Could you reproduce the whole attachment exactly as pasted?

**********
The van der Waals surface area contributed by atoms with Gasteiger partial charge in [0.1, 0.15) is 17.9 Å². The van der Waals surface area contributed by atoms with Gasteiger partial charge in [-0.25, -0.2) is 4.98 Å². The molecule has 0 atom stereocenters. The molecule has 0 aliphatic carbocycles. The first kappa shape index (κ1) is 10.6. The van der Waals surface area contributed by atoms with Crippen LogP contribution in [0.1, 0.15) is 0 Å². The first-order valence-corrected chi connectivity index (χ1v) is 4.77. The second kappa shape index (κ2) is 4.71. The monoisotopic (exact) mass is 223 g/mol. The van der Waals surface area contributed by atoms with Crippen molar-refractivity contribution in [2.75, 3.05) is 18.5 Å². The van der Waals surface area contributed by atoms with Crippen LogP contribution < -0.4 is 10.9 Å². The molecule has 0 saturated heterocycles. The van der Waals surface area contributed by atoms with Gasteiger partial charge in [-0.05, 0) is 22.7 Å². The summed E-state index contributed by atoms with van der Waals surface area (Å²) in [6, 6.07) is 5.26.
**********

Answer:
The van der Waals surface area contributed by atoms with Gasteiger partial charge in [0.1, 0.15) is 17.9 Å². The van der Waals surface area contributed by atoms with Gasteiger partial charge in [-0.25, -0.2) is 4.98 Å². The molecule has 0 atom stereocenters. The molecule has 0 aliphatic carbocycles. The first kappa shape index (κ1) is 10.6. The van der Waals surface area contributed by atoms with Crippen LogP contribution in [0.1, 0.15) is 0 Å². The first-order valence-corrected chi connectivity index (χ1v) is 4.77. The second kappa shape index (κ2) is 4.71. The monoisotopic (exact) mass is 223 g/mol. The van der Waals surface area contributed by atoms with Crippen molar-refractivity contribution in [2.75, 3.05) is 18.5 Å². The van der Waals surface area contributed by atoms with Crippen LogP contribution < -0.4 is 10.9 Å². The molecule has 0 saturated heterocycles. The van der Waals surface area contributed by atoms with Gasteiger partial charge in [-0.05, 0) is 22.7 Å². The summed E-state index contributed by atoms with van der Waals surface area (Å²) in [6, 6.07) is 5.26.